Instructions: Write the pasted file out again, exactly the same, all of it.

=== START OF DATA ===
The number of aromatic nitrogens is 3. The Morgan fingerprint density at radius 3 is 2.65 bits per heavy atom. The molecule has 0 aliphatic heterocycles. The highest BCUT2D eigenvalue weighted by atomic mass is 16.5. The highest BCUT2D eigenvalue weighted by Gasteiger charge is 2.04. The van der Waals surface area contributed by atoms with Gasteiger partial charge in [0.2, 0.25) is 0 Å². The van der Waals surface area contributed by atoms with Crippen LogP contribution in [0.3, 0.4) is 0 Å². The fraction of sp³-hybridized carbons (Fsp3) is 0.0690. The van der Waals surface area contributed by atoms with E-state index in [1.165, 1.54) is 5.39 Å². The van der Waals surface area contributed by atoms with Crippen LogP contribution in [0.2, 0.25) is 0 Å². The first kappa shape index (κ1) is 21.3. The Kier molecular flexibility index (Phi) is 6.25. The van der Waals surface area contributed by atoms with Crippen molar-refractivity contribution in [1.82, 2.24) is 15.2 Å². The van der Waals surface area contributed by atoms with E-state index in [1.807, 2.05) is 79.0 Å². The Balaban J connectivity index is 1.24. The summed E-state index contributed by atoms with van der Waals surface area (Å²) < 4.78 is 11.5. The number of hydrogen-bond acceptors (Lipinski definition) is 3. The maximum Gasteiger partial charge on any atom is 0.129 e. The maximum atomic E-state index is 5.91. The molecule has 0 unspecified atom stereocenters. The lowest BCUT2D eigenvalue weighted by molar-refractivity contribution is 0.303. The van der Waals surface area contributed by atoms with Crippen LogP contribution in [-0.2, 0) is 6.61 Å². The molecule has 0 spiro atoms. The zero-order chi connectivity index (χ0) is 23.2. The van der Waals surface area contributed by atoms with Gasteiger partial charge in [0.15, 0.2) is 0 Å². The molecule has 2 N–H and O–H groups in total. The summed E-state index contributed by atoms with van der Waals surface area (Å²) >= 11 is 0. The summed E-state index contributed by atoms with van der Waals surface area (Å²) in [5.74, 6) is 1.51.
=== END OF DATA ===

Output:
The number of aromatic nitrogens is 3. The Morgan fingerprint density at radius 3 is 2.65 bits per heavy atom. The molecule has 0 aliphatic heterocycles. The highest BCUT2D eigenvalue weighted by atomic mass is 16.5. The highest BCUT2D eigenvalue weighted by Gasteiger charge is 2.04. The van der Waals surface area contributed by atoms with Gasteiger partial charge in [0.2, 0.25) is 0 Å². The van der Waals surface area contributed by atoms with Crippen LogP contribution in [0.3, 0.4) is 0 Å². The fraction of sp³-hybridized carbons (Fsp3) is 0.0690. The van der Waals surface area contributed by atoms with E-state index in [1.165, 1.54) is 5.39 Å². The van der Waals surface area contributed by atoms with Crippen LogP contribution in [0.2, 0.25) is 0 Å². The first kappa shape index (κ1) is 21.3. The Kier molecular flexibility index (Phi) is 6.25. The van der Waals surface area contributed by atoms with Crippen molar-refractivity contribution in [1.82, 2.24) is 15.2 Å². The van der Waals surface area contributed by atoms with E-state index in [1.807, 2.05) is 79.0 Å². The Balaban J connectivity index is 1.24. The summed E-state index contributed by atoms with van der Waals surface area (Å²) < 4.78 is 11.5. The number of hydrogen-bond acceptors (Lipinski definition) is 3. The maximum Gasteiger partial charge on any atom is 0.129 e. The maximum atomic E-state index is 5.91. The molecule has 0 unspecified atom stereocenters. The lowest BCUT2D eigenvalue weighted by molar-refractivity contribution is 0.303. The van der Waals surface area contributed by atoms with Crippen LogP contribution in [-0.2, 0) is 6.61 Å². The molecule has 0 spiro atoms. The zero-order chi connectivity index (χ0) is 23.2. The van der Waals surface area contributed by atoms with Gasteiger partial charge in [0.15, 0.2) is 0 Å². The molecule has 2 N–H and O–H groups in total. The summed E-state index contributed by atoms with van der Waals surface area (Å²) >= 11 is 0. The summed E-state index contributed by atoms with van der Waals surface area (Å²) in [5.74, 6) is 1.51.